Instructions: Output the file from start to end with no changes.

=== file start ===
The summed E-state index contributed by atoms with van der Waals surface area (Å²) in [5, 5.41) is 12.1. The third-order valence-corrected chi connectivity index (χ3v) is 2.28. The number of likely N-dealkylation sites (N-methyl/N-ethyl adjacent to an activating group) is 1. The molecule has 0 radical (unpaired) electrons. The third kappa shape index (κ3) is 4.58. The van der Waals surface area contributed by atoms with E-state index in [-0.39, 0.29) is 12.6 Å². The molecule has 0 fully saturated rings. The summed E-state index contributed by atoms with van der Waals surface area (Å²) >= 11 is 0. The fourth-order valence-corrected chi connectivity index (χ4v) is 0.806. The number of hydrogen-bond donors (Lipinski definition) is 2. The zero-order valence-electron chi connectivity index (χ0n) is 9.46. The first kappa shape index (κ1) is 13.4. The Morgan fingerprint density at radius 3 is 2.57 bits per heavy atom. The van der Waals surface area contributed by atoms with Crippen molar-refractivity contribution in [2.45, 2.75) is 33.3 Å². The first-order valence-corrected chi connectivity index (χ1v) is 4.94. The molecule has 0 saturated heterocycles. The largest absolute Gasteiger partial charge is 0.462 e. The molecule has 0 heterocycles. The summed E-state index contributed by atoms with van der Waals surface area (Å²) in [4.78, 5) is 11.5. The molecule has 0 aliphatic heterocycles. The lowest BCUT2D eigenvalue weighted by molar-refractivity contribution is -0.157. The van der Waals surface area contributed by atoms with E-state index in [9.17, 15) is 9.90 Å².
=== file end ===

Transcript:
The summed E-state index contributed by atoms with van der Waals surface area (Å²) in [5, 5.41) is 12.1. The third-order valence-corrected chi connectivity index (χ3v) is 2.28. The number of likely N-dealkylation sites (N-methyl/N-ethyl adjacent to an activating group) is 1. The molecule has 0 radical (unpaired) electrons. The third kappa shape index (κ3) is 4.58. The van der Waals surface area contributed by atoms with E-state index in [-0.39, 0.29) is 12.6 Å². The molecule has 0 fully saturated rings. The summed E-state index contributed by atoms with van der Waals surface area (Å²) >= 11 is 0. The fourth-order valence-corrected chi connectivity index (χ4v) is 0.806. The number of hydrogen-bond donors (Lipinski definition) is 2. The zero-order valence-electron chi connectivity index (χ0n) is 9.46. The first kappa shape index (κ1) is 13.4. The Morgan fingerprint density at radius 3 is 2.57 bits per heavy atom. The van der Waals surface area contributed by atoms with Crippen molar-refractivity contribution in [2.45, 2.75) is 33.3 Å². The first-order valence-corrected chi connectivity index (χ1v) is 4.94. The molecule has 0 saturated heterocycles. The largest absolute Gasteiger partial charge is 0.462 e. The molecule has 0 heterocycles. The summed E-state index contributed by atoms with van der Waals surface area (Å²) in [4.78, 5) is 11.5. The molecule has 0 aliphatic heterocycles. The lowest BCUT2D eigenvalue weighted by molar-refractivity contribution is -0.157. The van der Waals surface area contributed by atoms with E-state index in [9.17, 15) is 9.90 Å².